Mines ministry comes out with reform proposals – check details

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August 29, 2020 4:30 AM

“Proposal is there to remove the provision of earmark any mine for captive purpose during auction, henceforth, all the blocks will be auctioned without any end use restriction,” it said.

The mines ministry has sought comments from the stakeholders on these proposals till September 3.The mines ministry has sought comments from the stakeholders on these proposals till September 3.

The mines ministry has come out with a slew of reforms proposals, including amending the contentious provisions of 10A(2)(b) and 10A (2)(C) of the Mines and Minerals (Development and Regulation) Act, to pave the way for auctioning of around 500 potential leases stuck in legacy issues now.

Section 10A(2)(b) deals with leases where reconnaissance permit or prospecting licence were granted; while 10A(2)(c) relates to grant of mining leases (ML). The mines ministry has sought comments from the stakeholders on these proposals till September 3.

“These (blocks) can neither be granted because the time period to grant them is already over, nor can they be brought to auction because of legal impasse. These cases coming under section 10A (2)(c) of the Act which stood extinguished in January 12, 2017, as per the law, but are still litigated or pursued unnecessarily at various level, need to be brought to a closure to end the policy stalemate,” the ministry said in its proposal.

The cases coming under Section 10A (2)(b) of the Act are still disputed in the absence of a specific sun set clause in the Act, and they have not reached closure till date. Section 7 of the MMDR Act provides for maximum period of five years for completing the prospecting operations. These amendments came in effect on January 12, 2015, and the maximum period of five year for prospecting has also lapsed on January 12, 2020.

“In both the cases, a large number of potential mineral bearing areas are blocked and are not contributing towards mineral production and employment generation. Since continuing with the existing provisions of 10A(2)(b) and 10A(2)(c) will also cause huge financial loss to the state exchequer, the amendment Bill seeks to amend the existing provision of Section 10(A)(2)(b) and 10A(2)(c), and reallocation of such mineral blocks through transparent method of auction,” the ministry said.

However, it is also proposed for appointment of an authority to decide the value of expenditure incurred for exploration in such legacy cases whose rights will be terminated and to reimburse the exploration expenditure from funds under National Mineral Exploration Trust (NMET).

Among the proposals is also to remove distinction between captive and merchant mines by ensuring that in future all mines are auctioned without any end-use restriction. Further, the right of the first refusal available to existing captive mines will also be removed. The existing limit of allowing sale of 25% of total mineral excavated in the previous financial year, for which end use was specified is also proposed to be to increased to 50% for the auctioned captive mines beyond their captive use volumes.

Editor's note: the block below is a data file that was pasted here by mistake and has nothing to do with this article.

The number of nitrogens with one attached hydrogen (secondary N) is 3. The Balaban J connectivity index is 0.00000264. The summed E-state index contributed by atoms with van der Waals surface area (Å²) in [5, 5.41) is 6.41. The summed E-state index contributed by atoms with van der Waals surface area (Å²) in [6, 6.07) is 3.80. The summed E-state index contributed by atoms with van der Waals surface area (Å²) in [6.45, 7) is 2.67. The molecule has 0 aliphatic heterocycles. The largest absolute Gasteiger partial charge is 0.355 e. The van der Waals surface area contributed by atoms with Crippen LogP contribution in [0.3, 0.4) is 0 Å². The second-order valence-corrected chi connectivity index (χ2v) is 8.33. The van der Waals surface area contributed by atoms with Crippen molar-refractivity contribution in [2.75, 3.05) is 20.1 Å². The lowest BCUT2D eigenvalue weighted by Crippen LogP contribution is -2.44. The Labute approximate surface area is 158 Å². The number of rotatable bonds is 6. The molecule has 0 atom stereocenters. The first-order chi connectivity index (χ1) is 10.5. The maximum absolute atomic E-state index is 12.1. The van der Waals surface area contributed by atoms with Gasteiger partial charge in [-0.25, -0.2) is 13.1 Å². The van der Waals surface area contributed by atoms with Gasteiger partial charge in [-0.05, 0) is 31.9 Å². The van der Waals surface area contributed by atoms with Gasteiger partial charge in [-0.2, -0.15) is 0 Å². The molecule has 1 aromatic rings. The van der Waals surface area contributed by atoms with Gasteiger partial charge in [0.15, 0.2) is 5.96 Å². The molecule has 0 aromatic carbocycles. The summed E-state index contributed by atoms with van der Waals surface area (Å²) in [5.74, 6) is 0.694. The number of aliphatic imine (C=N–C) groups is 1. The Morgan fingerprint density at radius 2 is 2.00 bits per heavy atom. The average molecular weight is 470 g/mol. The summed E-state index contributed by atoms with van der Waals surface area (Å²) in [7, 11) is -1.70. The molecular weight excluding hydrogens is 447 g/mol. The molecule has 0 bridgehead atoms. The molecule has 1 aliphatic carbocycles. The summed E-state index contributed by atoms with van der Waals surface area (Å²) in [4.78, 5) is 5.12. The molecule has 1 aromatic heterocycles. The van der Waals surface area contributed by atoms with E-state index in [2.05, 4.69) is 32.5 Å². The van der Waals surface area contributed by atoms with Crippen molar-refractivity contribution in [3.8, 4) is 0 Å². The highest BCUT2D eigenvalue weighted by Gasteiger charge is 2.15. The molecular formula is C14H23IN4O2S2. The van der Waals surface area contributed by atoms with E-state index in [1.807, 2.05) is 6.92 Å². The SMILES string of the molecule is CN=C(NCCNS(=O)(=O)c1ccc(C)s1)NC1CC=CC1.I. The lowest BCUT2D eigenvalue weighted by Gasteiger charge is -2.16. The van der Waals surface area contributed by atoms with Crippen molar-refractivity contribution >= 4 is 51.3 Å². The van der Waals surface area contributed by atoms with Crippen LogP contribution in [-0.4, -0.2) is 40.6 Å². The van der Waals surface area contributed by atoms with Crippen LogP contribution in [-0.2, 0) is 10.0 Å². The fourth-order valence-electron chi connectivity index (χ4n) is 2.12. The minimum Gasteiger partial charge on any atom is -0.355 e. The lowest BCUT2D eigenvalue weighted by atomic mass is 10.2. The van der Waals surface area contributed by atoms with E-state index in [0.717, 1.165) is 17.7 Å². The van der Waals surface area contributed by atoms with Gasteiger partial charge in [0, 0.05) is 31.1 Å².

“Proposal is there to remove the provision of earmark any mine for captive purpose during auction, henceforth, all the blocks will be auctioned without any end use restriction,” it said.

There is also a proposal to develop a comprehensive and broad-based mineral index for determination of levies and taxes on the lines of recently launched National Coal Index. A committee will be set up to develop the National Mineral Index in which representatives of the state government will also be inducted. The National Mineral Index will determine the value of the mineral that will form the basis for calculation of royalty and other such levies of selected minerals.

In case of large mining blocks with very high quality of resources which are not brought into production for many years resulting in sub-optimal utilisation of valuable national mineral resources, the amendment Bill will also seek to amend the relevant provision of the Act for vesting back of such allocated non-working mines of private companies, which are not made operational within three years to the concerned states for reallocation through auction. Similarly, virgin areas allocated to PSUs and are not brought into production are also proposed to be reviewed and vested back to the government.

The mines ministry also proposed to seek amendment the relevant provision of the Act and rules to make National Mineral Exploration Trust functioning fully as an autonomous body.

It will also seek to amend rules to clarify the definition of illegal mining. At present, there is no distinction between illegal mining done outside the leasehold area and mining done in violation of various clearances and approvals inside a mining lease area.

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